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Poem by Robert Burns


Poortith Cauld


O POORTITH cauld, and restless love,
  Ye wreck my peace between ye;
Yet poortith a I could forgive,
  An twerena for my Jeanie.

    O why should fate sic pleasure have,
      Lifes dearest bands untwining?
    Or why sae sweet a flower as love
      Depend on Fortunes shining?

This warlds wealth when I think on,
  Its pride, and a the lave ot,-
O fie on silly coward man,
  That he should be the slave ot.

Her een sae bonnie blue betray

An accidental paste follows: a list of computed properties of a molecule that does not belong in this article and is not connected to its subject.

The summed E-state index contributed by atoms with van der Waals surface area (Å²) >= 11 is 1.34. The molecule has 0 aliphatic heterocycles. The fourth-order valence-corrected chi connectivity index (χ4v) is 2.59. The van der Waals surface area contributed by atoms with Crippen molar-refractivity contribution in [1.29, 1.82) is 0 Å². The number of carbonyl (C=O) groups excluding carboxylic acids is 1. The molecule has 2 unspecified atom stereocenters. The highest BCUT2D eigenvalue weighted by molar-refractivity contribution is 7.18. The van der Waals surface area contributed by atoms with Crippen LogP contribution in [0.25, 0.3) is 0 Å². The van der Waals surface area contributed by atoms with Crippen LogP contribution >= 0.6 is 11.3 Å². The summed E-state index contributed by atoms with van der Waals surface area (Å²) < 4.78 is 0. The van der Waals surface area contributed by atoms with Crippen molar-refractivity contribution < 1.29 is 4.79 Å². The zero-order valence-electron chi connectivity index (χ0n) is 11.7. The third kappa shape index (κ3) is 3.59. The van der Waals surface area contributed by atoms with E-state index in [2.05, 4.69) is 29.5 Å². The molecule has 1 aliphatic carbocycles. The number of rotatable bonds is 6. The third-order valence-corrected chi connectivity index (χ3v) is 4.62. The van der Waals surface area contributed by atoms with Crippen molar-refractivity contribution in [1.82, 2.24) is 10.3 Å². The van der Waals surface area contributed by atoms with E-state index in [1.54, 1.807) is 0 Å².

How she repays my passion;
But prudence is her oerword aye,
  She talks of rank and fashion.

O wha can prudence think upon,
  And sic a lassie by him?
O wha can prudence think upon,
  And sae in love as I am?

How blest the simple cotters fate!
  He woos his artless dearie;
The silly bogies, wealth and state,
  Can never make him eerie.

    O why should fate sic pleasure have
      Lifes dearest bands untwining?
    Or why sae sweet a flower as love
      Depend on Fortunes shining?



                      Robert Burns


Robert Burns's other poems:
  1. Scroggam
  2. The First Psalm
  3. Lines Written on a Bank-note
  4. Lines Written at Loudon Manse
  5. To Alex Cunningham, Writer


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